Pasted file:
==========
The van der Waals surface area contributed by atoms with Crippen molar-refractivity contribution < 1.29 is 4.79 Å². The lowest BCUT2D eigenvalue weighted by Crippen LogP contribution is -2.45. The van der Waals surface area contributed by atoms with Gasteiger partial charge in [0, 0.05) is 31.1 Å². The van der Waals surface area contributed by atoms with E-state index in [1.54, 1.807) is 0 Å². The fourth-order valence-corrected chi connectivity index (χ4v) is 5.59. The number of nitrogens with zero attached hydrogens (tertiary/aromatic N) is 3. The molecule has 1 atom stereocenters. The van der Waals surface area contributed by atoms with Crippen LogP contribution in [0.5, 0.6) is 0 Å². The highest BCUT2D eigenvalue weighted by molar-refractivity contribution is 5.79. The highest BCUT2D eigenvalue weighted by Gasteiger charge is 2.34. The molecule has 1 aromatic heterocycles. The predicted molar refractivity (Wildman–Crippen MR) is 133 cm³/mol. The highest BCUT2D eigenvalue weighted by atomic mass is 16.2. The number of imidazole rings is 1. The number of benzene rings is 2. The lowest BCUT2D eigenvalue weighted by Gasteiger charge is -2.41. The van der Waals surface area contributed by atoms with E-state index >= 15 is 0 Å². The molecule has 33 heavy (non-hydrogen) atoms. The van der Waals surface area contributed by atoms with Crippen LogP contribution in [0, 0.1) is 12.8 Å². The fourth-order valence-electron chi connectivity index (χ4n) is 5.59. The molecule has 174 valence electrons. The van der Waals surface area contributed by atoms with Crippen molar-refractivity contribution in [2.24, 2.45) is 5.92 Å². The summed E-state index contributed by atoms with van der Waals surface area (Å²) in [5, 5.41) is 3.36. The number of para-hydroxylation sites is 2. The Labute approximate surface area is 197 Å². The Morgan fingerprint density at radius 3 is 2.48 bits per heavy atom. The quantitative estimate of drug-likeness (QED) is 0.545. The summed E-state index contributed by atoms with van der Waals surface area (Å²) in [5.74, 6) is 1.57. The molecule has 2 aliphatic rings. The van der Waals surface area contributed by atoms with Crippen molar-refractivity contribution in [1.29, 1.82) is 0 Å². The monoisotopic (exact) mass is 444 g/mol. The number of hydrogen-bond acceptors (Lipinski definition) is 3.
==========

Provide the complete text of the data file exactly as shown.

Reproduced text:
The van der Waals surface area contributed by atoms with Crippen molar-refractivity contribution < 1.29 is 4.79 Å². The lowest BCUT2D eigenvalue weighted by Crippen LogP contribution is -2.45. The van der Waals surface area contributed by atoms with Gasteiger partial charge in [0, 0.05) is 31.1 Å². The van der Waals surface area contributed by atoms with E-state index in [1.54, 1.807) is 0 Å². The fourth-order valence-corrected chi connectivity index (χ4v) is 5.59. The number of nitrogens with zero attached hydrogens (tertiary/aromatic N) is 3. The molecule has 1 atom stereocenters. The van der Waals surface area contributed by atoms with Crippen LogP contribution in [0.5, 0.6) is 0 Å². The highest BCUT2D eigenvalue weighted by molar-refractivity contribution is 5.79. The highest BCUT2D eigenvalue weighted by Gasteiger charge is 2.34. The molecule has 1 aromatic heterocycles. The predicted molar refractivity (Wildman–Crippen MR) is 133 cm³/mol. The highest BCUT2D eigenvalue weighted by atomic mass is 16.2. The number of imidazole rings is 1. The number of benzene rings is 2. The lowest BCUT2D eigenvalue weighted by Gasteiger charge is -2.41. The van der Waals surface area contributed by atoms with E-state index >= 15 is 0 Å². The molecule has 33 heavy (non-hydrogen) atoms. The van der Waals surface area contributed by atoms with Crippen LogP contribution in [0, 0.1) is 12.8 Å². The fourth-order valence-electron chi connectivity index (χ4n) is 5.59. The molecule has 174 valence electrons. The van der Waals surface area contributed by atoms with Crippen molar-refractivity contribution in [2.24, 2.45) is 5.92 Å². The summed E-state index contributed by atoms with van der Waals surface area (Å²) in [5, 5.41) is 3.36. The number of para-hydroxylation sites is 2. The Labute approximate surface area is 197 Å². The Morgan fingerprint density at radius 3 is 2.48 bits per heavy atom. The quantitative estimate of drug-likeness (QED) is 0.545. The summed E-state index contributed by atoms with van der Waals surface area (Å²) in [5.74, 6) is 1.57. The molecule has 2 aliphatic rings. The van der Waals surface area contributed by atoms with Crippen molar-refractivity contribution in [1.29, 1.82) is 0 Å². The monoisotopic (exact) mass is 444 g/mol. The number of hydrogen-bond acceptors (Lipinski definition) is 3.